Whenever there’s a heavy rain, our bottom pasture floods because the creek gets out of bounds. It probably wouldn’t do it so much if it weren’t for the fact the creek goes under a road right past our bottom pasture.
There are two culverts under that road, and they collect debris. After the last hard rain, I decided to go down and take a peek. The neighbors living past the bridge have a pack of dogs. Three of them watched me approach.
Toby as usual, totally ignored them. He seems to think they are beneath his notice, and he doesn’t even bother looking at them, let alone barking at them.
Once we got on the bridge, I looked down the creek flowing alongside our bottom pasture.
It had been a while since it rained, so the water was almost totally clear again. I walked past the bridge and went down alongside the creek to see what kind of debris was clogging up the culverts upstream.
It doesn’t look too bad until you look a little closer. Here’s a close-up of the culvert on the left:
And here’s a close-up of the culvert on the right:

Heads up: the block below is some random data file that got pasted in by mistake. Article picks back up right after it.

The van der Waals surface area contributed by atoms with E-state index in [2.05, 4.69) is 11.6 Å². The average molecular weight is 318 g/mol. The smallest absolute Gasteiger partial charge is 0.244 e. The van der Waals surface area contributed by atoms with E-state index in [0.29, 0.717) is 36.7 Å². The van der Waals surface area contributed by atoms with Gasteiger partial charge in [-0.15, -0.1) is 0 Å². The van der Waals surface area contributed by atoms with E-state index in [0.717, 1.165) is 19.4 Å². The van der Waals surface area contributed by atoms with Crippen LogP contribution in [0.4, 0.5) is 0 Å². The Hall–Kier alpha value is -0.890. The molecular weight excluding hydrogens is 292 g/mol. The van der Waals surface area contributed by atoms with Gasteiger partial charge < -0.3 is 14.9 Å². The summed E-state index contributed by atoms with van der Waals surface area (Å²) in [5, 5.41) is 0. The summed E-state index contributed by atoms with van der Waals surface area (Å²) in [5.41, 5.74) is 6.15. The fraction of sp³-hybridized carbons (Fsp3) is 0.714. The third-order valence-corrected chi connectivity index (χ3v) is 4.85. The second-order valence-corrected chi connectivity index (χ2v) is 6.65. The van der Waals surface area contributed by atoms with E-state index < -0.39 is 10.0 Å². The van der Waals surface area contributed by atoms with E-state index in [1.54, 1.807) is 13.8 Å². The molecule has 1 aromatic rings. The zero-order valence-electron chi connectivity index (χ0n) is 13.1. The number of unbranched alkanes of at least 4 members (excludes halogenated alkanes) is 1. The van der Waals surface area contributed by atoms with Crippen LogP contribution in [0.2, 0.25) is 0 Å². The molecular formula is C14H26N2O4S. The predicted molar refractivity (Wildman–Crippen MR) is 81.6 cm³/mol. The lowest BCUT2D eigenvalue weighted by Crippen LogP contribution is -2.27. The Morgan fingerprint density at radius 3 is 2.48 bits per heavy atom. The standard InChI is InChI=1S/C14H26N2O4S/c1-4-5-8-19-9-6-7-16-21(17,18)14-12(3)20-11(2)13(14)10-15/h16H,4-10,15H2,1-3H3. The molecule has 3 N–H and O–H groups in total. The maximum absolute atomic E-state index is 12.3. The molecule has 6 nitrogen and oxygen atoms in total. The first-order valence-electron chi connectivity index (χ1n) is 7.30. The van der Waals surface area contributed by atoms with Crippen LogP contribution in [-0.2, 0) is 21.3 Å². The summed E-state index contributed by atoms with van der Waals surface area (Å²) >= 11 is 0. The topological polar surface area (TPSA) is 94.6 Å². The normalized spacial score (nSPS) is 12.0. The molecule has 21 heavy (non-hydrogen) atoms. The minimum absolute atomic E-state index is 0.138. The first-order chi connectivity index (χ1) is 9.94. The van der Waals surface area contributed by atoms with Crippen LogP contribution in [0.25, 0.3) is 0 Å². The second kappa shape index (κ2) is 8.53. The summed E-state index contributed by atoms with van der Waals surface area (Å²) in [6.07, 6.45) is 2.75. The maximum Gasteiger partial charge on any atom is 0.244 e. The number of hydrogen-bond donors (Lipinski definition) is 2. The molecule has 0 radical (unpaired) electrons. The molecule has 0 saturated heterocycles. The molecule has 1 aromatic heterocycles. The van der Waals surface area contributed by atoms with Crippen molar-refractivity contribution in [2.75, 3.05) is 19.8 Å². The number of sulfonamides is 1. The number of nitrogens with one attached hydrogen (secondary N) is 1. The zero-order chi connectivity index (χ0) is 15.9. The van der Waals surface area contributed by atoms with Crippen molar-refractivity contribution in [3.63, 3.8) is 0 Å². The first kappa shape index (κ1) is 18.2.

After seeing what kind of debris was clogging up the culvert upstream, I went to the other side to see what it looked like from the downstream side, which is the part bordering our bottom pasture.
From a ways off, it really doesn’t look like there’s much of a problem, does it? But when I got down to where I could take pictures a little closer-up, you can see how the water flow is restricted.
Here’s the culvert that had the single log across it on the upstream side:
As you can see, it was a bit deceiving seeing just that one log across the mouth of the culvert on the other side. There’s a whole lot more debris underneath it that is also blocking the flow of water.
I couldn’t get a straight-through shot of the other culvert, but you can see it has some pretty big tree parts in it!
It’s no wonder when the rain is heavy, the stream overflows because the culverts are blocked, and goes over the top of the road.
And of course, when the creek backs up and floods over the road, it also backs up into our bottom pasture:
We have electric fencing around that pasture, and every time it floods, it needs repaired. However, since we’ve downsized and don’t have so many animals, we don’t have to worry about it because we’re not using it for grazing space.
Instead, we’re letting it grow up wild again. When we first moved here, there were all kinds of wildflowers like Joe Pye Weed and Cardinal Flower in that area, along with Button Bushes and other good habitat for wildlife.
Hopefully, there will be lots of flowers grow there this summer, and we’ll see lots of butterflies!